Imports were up by 19% and exports by 0.9% in 2017. (Photo via Noticias Argentinas)

Argentina posted a a trade deficit of US $8.47 billion in 2017, a new record for the country and the largest nominal trade deficit ever. As a percentage of GDP (-1.4 percent) the trade deficit was the largest since 1998, when it hit -1.5 percent.

According to figures released by the INDEC statistics bureau, exports increased by 0.9 percent in value in 2017 compared to 2016 and imports surged by 19 percent. A trade deficit was posted in every month of 2017.

Argentina had a trade surplus of US $1.97 billion at the end of 2016. The chart below tracks total exports and imports by month and the surplus/deficit from 2015 to 2017.

Through 2017, exports totaled US $54.8 billion, a shade up on the US $57.88 billion in 2016. INDEC figures showed that while the prices of Argentine exports increased 1.4 percent in 2017 compared to the previous year, the total amount exported declined 0.4 percent. Primary products saw a decline of 5.1 percent in terms of totals exported, matched by a 3.5 percent decline in manufactured agricultural goods (MOA) (such as soybean oil and other processed agricultural  products). According to the ABECEB economic consulting firm, the decline in MOA goods can be explained both by the record year in 2016 as well as the shutting down of markets in the US (biodiesel) and India (soybean oil).

In contrast to the agricultural goods, exports of manufactured industrial goods (MOI) increased by 11.2 percent in value in 2017, boosted by a 9.1 percent increase in the totals exported and a 1.9 percent increase in the prices received for those goods. Although there was a decline in the overall amounts exported, the increase in international prices for energy meant that exports of energy products increased by 18.8 percent by value in 2017.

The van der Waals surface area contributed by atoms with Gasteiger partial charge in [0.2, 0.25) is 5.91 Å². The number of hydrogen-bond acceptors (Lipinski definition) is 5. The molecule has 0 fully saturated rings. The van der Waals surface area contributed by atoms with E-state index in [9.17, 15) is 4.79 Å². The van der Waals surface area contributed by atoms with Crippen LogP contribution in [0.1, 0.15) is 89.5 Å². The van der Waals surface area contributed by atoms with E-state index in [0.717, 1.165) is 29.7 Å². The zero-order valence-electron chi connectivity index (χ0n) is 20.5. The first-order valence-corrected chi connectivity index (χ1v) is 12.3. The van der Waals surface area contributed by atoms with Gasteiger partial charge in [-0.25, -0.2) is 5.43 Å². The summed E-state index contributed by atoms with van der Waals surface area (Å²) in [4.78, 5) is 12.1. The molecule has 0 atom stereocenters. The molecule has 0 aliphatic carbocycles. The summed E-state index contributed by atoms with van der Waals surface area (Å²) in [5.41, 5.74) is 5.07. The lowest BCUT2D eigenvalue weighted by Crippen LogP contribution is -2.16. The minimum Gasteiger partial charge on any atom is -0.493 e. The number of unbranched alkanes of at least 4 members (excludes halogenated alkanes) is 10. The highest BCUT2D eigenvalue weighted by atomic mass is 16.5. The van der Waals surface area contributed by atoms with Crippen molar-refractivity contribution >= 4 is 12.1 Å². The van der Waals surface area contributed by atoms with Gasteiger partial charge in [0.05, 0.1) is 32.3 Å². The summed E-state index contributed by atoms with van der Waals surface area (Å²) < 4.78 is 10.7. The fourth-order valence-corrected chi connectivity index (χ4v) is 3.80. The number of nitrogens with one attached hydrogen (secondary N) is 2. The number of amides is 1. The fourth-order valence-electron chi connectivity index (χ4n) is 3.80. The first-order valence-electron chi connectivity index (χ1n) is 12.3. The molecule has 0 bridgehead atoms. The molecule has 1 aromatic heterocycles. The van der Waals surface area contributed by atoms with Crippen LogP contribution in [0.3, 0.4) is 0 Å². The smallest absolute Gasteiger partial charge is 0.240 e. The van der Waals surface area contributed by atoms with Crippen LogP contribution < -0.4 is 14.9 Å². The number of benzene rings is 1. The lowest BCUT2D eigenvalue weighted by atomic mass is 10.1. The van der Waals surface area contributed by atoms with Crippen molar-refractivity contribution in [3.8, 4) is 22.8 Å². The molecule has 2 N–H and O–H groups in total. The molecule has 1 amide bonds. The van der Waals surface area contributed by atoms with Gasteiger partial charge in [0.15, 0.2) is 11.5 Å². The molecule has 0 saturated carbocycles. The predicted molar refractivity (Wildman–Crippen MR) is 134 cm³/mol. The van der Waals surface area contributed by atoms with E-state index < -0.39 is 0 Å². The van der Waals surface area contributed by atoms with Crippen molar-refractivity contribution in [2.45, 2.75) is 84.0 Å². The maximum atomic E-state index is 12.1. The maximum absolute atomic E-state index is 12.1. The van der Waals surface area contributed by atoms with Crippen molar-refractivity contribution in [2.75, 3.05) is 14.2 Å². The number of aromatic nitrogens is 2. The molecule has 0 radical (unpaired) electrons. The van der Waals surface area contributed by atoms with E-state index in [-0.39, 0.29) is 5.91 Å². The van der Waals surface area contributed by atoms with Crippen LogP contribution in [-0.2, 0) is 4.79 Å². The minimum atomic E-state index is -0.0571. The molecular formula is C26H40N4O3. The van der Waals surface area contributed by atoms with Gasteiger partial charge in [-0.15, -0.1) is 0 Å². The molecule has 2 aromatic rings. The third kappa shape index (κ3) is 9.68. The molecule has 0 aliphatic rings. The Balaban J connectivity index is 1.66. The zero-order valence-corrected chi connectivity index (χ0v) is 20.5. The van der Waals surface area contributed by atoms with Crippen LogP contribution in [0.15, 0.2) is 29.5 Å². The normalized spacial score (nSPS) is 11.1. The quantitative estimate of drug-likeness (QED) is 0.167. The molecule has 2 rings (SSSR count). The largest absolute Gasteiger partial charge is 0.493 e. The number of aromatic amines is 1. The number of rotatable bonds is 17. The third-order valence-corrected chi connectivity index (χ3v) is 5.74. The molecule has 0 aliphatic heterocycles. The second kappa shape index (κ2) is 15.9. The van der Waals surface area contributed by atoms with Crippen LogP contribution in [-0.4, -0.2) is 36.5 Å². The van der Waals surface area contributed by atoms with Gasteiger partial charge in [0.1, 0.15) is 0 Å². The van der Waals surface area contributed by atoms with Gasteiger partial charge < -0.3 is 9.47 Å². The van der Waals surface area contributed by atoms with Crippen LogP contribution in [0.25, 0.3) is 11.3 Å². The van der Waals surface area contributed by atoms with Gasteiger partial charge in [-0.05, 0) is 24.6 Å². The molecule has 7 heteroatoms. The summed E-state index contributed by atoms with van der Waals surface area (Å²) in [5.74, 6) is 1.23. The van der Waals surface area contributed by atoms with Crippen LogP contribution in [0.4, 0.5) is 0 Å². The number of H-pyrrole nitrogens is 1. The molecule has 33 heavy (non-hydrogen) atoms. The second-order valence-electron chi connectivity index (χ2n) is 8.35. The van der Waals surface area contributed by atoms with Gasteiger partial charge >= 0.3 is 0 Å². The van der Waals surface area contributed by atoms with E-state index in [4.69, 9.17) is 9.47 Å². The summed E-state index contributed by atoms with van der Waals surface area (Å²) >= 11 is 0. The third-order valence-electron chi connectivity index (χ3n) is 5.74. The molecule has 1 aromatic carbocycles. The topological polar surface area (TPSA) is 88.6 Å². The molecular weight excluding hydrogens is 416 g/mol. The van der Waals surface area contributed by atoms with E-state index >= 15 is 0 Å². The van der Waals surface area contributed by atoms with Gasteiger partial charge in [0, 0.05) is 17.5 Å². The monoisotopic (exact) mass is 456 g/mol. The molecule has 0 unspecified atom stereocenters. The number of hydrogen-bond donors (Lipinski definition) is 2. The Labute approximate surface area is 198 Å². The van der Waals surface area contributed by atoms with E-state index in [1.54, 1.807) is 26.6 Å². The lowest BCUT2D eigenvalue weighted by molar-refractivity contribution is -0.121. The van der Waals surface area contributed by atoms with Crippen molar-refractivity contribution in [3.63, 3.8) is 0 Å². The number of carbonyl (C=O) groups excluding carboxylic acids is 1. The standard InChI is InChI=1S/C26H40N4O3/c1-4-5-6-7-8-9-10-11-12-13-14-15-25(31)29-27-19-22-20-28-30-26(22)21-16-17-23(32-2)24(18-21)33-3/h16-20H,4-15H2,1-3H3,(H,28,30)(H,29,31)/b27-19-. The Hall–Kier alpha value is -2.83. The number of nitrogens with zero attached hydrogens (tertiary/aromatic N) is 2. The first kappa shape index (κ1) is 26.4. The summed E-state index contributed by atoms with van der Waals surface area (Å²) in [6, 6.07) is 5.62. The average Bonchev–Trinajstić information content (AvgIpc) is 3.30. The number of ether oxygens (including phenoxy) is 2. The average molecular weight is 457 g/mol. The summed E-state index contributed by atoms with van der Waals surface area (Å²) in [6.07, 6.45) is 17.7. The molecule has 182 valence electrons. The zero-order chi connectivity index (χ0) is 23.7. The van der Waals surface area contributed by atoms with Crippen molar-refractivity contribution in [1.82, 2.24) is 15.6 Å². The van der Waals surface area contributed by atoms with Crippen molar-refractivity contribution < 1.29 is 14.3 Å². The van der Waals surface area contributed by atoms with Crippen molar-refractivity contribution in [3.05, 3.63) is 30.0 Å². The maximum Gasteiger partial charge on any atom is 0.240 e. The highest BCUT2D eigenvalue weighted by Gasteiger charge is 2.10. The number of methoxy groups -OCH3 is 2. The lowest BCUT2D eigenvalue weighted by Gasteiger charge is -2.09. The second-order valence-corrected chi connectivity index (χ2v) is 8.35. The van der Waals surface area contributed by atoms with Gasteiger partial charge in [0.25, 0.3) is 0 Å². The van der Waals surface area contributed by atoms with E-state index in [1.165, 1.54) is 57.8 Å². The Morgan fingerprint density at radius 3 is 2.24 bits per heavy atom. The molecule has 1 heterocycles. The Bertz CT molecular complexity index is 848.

According to INDEC figures, in 2017 25 percent of Argentine exports were primary goods, 38 percent were manufactured industrial agricultural goods, 32 percent were manufactured industrial goods and the reminder (4 percent) were energy exports.

While imports in 2017 increased overall by 19 percent, the single-biggest increase was in the form of automobiles – which saw an increase of 40.9 percent, up from 2016’s US $4.46 billion to US $6.30 billion in 2017. Intermediate goods and capital goods represented the biggest import category by value, totaling US $17.84 billion and US $14.91 billion respectively. For Abeceb, the increases of 15.2 and 23 percent in imports of intermediate and capital goods “reflects the industrial recovery and investment as well as the solid growth of construction that characterized 2017.”

In 2017 capital goods amounted to 22.3 percent of all imports, intermediate goods clocked in at 26.7 percent, parts and accessories for capital goods 19.3 percent, consumer goods 13.4 percent, automobiles 9.4 percent, and fuels 8.5 percent.

Finding an explanation

According to Lucio Castro, Productive Transformation Secretary, the deficit was a result of “circumstantial changes” that affected Argentine exports at the same time as imports increased.

“Brazil had a bad year and imported less cars” from Argentina, according to Castro, who added that Brazil was also able to export its cars to Argentina. Lower prices for primary goods explained the export performance as well as demand from industry seeking to update their equipment also explained the numbers according to Castro, who was quoted by Télam.

For the Ecolatina economic consulting firm, the deficit could be explained by “economic recovery, the open borders trade policy and the overvaluation of the peso.” As such for Ecolatina the recovery “generated both an increase in investment and consumption that increased imports of both capital goods as well as consumer goods.” That recovery was paired with an exchange rate that “lowered the relative price of external goods in comparison to the domestically produced goods” and the poor performance of primary goods and MOA goods to pave the way for the deficit.

Abeceb noted that “a great deal of the trade deficit can be explained by the two primary partners, Brazil and China. The trade balance with these economies had deficits of US $7.70 respectively and US $7.74 billion respectively. Nonetheless, the trade deficit was also affected by trade with NAFTA and the European Union, among others.”

As such, the government might take heart from recent International Monetary Fund projections that see higher than expected GDP growth in Brazil, China and the United States.